US carmaker Ford is partnering with Israeli water-from-air tech company Watergen to deliver a built-in drinking water generator in the automotive giant’s adventure and recreational vehicles.
The announcement was made on Tuesday in Tel Aviv on the sidelines of the Smart Mobility Summit 2021, an annual conference for the transportation sector organized by the Smart Mobility Initiative, a unit of the Prime Minister’s Office that promotes smart mobility solutions.
Founded in 2009, Watergen has developed a patented technology that enables cost-effective, low-energy generation of clean drinking water from air, using a series of filters. After the air is sucked in and chilled to extract its humidity, the water that forms is treated and transformed into clean drinking water. The technology uses a plastic heat exchanger rather than an aluminum one, which helps reduce costs; it also includes proprietary software that operates the devices.
The company, headed by Russian-Israeli billionaire Mikhail Mirilashvili, has a number of products already on the market including large- and medium-scale generators that the company says can produce between 220 and 6,000 liters of water per day, depending on the generator, as well as an at-home device that can produce 25-30 liters of water per day. Watergen also developed generators for the automotive market including the Watergen Onboard which can generate up to 50 liters of water per day and can be installed in motorhomes, RVs, caravans, trucks, and buses, and the WaterGen Mobile Box, a portable, lightweight generator that can make up to 20 liters of fresh drinking water a day.
The latter made its world debut in the Ford Ranger pickup vehicle line at the Specialty Equipment Market Association (SEMA) show in Las Vegas last weekend, said Watergen CMO Yaniv Fainshnider.
“The Mobile Box generator is an after-market accessory that buyers can opt to have installed in their new [Ford Ranger line] vehicles. It can be used to produce safe, quality drinking water while on a field trip, for example, without having to worry about carrying enough water with you,” Fainshnider told The Times of Israel on Tuesday.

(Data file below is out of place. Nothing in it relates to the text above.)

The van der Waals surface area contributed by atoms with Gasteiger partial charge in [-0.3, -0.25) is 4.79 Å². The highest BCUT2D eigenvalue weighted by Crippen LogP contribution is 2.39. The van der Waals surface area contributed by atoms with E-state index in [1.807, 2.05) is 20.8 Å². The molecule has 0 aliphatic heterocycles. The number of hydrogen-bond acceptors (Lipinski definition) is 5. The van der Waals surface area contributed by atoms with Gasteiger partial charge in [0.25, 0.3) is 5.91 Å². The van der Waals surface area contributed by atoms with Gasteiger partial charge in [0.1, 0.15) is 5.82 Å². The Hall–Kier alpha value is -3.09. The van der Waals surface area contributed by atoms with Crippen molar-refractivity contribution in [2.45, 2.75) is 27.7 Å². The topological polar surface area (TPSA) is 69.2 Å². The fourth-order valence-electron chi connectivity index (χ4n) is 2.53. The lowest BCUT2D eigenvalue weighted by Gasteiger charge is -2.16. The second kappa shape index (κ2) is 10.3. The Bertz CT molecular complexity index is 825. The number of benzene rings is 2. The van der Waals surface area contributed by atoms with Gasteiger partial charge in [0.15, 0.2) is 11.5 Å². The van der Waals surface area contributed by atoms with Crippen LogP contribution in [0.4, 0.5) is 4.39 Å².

The Mobile Box unit needs a 12V power supply and access to fresh air to produce the water. In Ford Ranger vehicles, the Mobile Box will be installed on the flatbed of the pickup, where it will “occupy minimal space due to its compact dimensions (630 x 530 x 460 mm),” the company said.
“The ability to produce clean drinking water without relying on an external water source is a gamechanger for those who seek off-grid adventure,” Watergen said in a statement.
Fainshnider said the company is already working with a number of car manufacturers and other high-profile clients, which he declined to name at this time.
He did say that Watergen works in 80 countries around the world based on the idea that “everyone should have access to clean, safe drinking water.”
“We don’t need to treat water or to tell people to conserve water; we can just produce it from the air. So many communities around the world don’t have access to safe drinking water and we want to be part of the solution,” said Fainshnider.
Earlier this year, Watergen embarked on a project in the Hamas-ruled Gaza Strip to provide generators that could produce up to 6,000 liters a day to Palestinians in the enclave who face a chronic water shortage.
Gaza’s overused aquifer has been degraded by saltwater intrusion and contaminated by pollutants, making most available water salty and dangerous to drink and forcing the import of bottled water, AFP reported in January. Only three percent of Gaza’s own water meets international standards, according to the United Nations, which had in 2012 predicted that ecological pressures would have made Gaza “unlivable” by now.
Israel and Egypt tightly control imports to Gaza, to prevent the Hamas terror group that controls the strip from importing weaponry, and Mirilashvili told AFP in January that getting his machines approved “took some time.”
Mirilashvili bought Watergen after moving to Israel in 2009. The company CEO and president has a colorful personal history, including time spent in a Russian prison following a kidnapping conviction in a trial the European Court of Justice later found was flawed.
A religious Jew with a picture of a prominent Orthodox rabbi on his office wall, Mirilashvili told AFP that when he learned about Gaza’s water crisis, he immediately wanted to help.
“Our goal was that everyone on Earth could be supplied with drinkable water… It was immediately clear that we had to help our neighbors first,” he said.
Watergen inked a deal last year with Emirati firm Al Dahra to export the Israeli solutions to the UAE and other regional countries.
This summer, Watergen installed a generator for a Navajo Nation Native American community in Arizona to help them deal with a crippling water shortage. Nearly 10,000 families across Navajo Nation lack access to running water, per recent estimates. Local groundwaters have been contaminated over the years by mining and the situation has been exacerbated by the devastating drought affecting the western United States.
“The drinking water crisis is the most important issue of our time, and it is for that reason that Watergen is working tirelessly to realize one goal: to bring drinking water from the air to people everywhere,” Mirilashvili said in July.
Watergen has offices in Israel, the United Arab Emirates, the US, Russia, China, and India, Fainshnider said.
AFP contributed to this report.